Nikki Tesla and the Ferret-Proof Death Ray (Elements of Genius #1) by Jess Keating

“Let the official record show that, I, Nikki Tesla, did not intend to destroy the world.”

There are only so many times a kid can invent an instrument of global destruction without getting grounded. So when Nikki’s death ray accidentally blows up her bedroom (if you can call a pet ferret with an itchy trigger finger an accident), she’s sent to the only place that can handle her. Genius Academy is a school for history’s greatest brains. Leo da Vinci? Charlotte Darwin? Bert Einstein? All extraordinary. Yet even among her fellow prodigies, Nikki feels like an outsider thanks to a terrible secret she can’t let anyone discover. Ever.

But when her death ray is stolen, Nikki must stop worrying about fitting in and learn to play nice with her new classmates. Because it doesn’t take a genius to track a thief around the world, outwit the authorities, and keep a French fry-fanatic ferret happy. It takes all of them.

Dragonfly by Leila Meacham

From the New York Times bestselling author of Roses comes a gripping new novel about five young spies embedded among the highest Nazi ranks in occupied Paris

At the height of World War II, a handful of idealistic young Americans receive a mysterious letter from the government, asking them if they are willing to fight for their country. The men and women from very different backgrounds-a Texan athlete with German roots, an upper-crust son of a French mother and a wealthy businessman, a dirt-poor Midwestern fly fisherman, an orphaned fashion designer, and a ravishingly beautiful female fencer-all answer the call of duty, but each for a secret reason of her or his own. They bond immediately, in a group code-named Dragonfly. 

Thus begins a dramatic cat-and-mouse game, as the group seeks to stay under the radar until a fatal misstep leads to the capture and the firing-squad execution of one of their team. But…is everything as it seems, or is this one more elaborate act of spycraft?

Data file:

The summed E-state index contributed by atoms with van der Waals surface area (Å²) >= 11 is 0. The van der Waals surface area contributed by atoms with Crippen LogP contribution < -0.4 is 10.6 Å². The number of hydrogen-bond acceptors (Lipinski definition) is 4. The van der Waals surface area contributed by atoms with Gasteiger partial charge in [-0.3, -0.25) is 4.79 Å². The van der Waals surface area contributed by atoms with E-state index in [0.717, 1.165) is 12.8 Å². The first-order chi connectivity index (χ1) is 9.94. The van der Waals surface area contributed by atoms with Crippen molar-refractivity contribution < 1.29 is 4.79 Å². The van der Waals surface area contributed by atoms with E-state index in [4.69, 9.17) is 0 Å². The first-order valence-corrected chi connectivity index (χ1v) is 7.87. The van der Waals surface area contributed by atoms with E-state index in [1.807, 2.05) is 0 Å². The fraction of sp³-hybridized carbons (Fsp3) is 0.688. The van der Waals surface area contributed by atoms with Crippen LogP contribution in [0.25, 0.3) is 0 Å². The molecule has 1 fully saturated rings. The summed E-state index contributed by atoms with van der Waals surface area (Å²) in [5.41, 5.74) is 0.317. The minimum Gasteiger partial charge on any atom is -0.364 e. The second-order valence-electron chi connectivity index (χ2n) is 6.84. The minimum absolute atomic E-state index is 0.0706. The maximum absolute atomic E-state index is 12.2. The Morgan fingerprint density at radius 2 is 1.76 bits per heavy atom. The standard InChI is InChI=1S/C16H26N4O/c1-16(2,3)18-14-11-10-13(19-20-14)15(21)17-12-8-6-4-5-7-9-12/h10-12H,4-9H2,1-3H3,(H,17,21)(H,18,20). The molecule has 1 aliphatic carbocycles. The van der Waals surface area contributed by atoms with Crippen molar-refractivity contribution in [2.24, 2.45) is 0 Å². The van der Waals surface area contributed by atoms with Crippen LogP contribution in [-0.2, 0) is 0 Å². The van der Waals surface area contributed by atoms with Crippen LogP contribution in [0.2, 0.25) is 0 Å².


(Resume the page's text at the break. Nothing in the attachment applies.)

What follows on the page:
Little

Jordan Sanders, a fierce tech mogul, wakes up one morning in her 13-year-old body before a pivotal presentation. She must rely on her assistant as everything is on the line.


High Life

Monte (Robert Pattinson) and his baby daughter, last survivors on a spaceship, hurtle to the oblivion of a black hole.

ALA Conference Recap, Part I: Book Talks

Posted & filed under Blog, Book Discussions, Youth & Teen.

The 2019 ALA, or American Library Association, Annual Conference is always a big event for librarians. This past year the conference took place in Washington, D.C. from June 20-25.

Here is how the ALA describes the conference:

One of our librarians, Eti, attended the conference. There was indeed, lots of great networking, updates, and opportunities to connect with authors and materials. The Lincolnwood Public Library wanted to share and discuss some of the books we are most excited about. Take a look below and stay tuned for our ALA book haul that we will assuredly talk more about later. Enjoy and be sure to take a look at any of these books in our collection by clicking the links!

We Are Grateful: Otsaliheliga by Traci Sorell
I Am the Night Sky by Various
Dreamers by Yuyi Morales
When Aidan Became a Brother by Kyle Lukoff

Missed Storytime this week? Check out these activities for Stars/Fireworks!

Posted & filed under Early Literacy, Youth & Teen.

Take a look at our activitiy sheet in celebration of the 4th of July with activities, songs, and crafts dealing with Stars and Fireworks. We also have lots of new programs beginning this month, so if you would like to be in the know, make sure to subscribe to our Early Literacy e-mail list!



“The Moon is Round: A Bath Time or Diaper Changing Rhyme” 


Tip: this is a great bath time or diaper changing rhyme. It is great for learning body parts as well as creating bonding moments.


-You can use a washcloth to add sensory elements to this rhyme as well. 


The moon is round (use washcloth or hand)
As Round as can be
With two eyes, a nose, and a mouth like me


You can add in other body parts if you’d like

Enjoy!